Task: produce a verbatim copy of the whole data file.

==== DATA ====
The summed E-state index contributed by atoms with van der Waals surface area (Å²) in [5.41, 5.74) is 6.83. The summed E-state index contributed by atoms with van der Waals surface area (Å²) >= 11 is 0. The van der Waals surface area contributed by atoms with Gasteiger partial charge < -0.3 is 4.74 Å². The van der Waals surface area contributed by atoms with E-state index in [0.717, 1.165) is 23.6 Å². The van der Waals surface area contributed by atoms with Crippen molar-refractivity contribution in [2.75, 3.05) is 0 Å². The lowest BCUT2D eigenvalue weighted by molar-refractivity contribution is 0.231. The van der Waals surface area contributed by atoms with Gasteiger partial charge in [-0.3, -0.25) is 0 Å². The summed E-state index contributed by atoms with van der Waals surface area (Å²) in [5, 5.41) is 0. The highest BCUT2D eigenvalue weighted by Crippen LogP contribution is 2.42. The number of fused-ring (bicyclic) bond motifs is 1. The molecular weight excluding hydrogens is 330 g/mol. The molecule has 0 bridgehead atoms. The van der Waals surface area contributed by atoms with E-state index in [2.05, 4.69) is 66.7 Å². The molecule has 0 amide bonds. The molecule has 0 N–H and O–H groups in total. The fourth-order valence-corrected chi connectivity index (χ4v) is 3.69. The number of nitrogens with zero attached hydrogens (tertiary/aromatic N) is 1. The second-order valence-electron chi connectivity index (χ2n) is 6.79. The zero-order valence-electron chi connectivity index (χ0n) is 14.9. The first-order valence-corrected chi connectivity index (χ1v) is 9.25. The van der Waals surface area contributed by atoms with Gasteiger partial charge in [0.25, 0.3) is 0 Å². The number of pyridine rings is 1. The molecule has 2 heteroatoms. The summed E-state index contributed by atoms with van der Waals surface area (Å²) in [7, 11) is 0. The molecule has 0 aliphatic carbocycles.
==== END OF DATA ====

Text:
The summed E-state index contributed by atoms with van der Waals surface area (Å²) in [5.41, 5.74) is 6.83. The summed E-state index contributed by atoms with van der Waals surface area (Å²) >= 11 is 0. The van der Waals surface area contributed by atoms with Gasteiger partial charge < -0.3 is 4.74 Å². The van der Waals surface area contributed by atoms with E-state index in [0.717, 1.165) is 23.6 Å². The van der Waals surface area contributed by atoms with Crippen molar-refractivity contribution in [2.75, 3.05) is 0 Å². The lowest BCUT2D eigenvalue weighted by molar-refractivity contribution is 0.231. The van der Waals surface area contributed by atoms with Gasteiger partial charge in [-0.3, -0.25) is 0 Å². The summed E-state index contributed by atoms with van der Waals surface area (Å²) in [5, 5.41) is 0. The highest BCUT2D eigenvalue weighted by Crippen LogP contribution is 2.42. The number of fused-ring (bicyclic) bond motifs is 1. The molecular weight excluding hydrogens is 330 g/mol. The molecule has 0 bridgehead atoms. The van der Waals surface area contributed by atoms with E-state index in [2.05, 4.69) is 66.7 Å². The molecule has 0 amide bonds. The molecule has 0 N–H and O–H groups in total. The fourth-order valence-corrected chi connectivity index (χ4v) is 3.69. The number of nitrogens with zero attached hydrogens (tertiary/aromatic N) is 1. The second-order valence-electron chi connectivity index (χ2n) is 6.79. The zero-order valence-electron chi connectivity index (χ0n) is 14.9. The first-order valence-corrected chi connectivity index (χ1v) is 9.25. The van der Waals surface area contributed by atoms with Gasteiger partial charge in [0.25, 0.3) is 0 Å². The number of pyridine rings is 1. The molecule has 2 heteroatoms. The summed E-state index contributed by atoms with van der Waals surface area (Å²) in [7, 11) is 0. The molecule has 0 aliphatic carbocycles.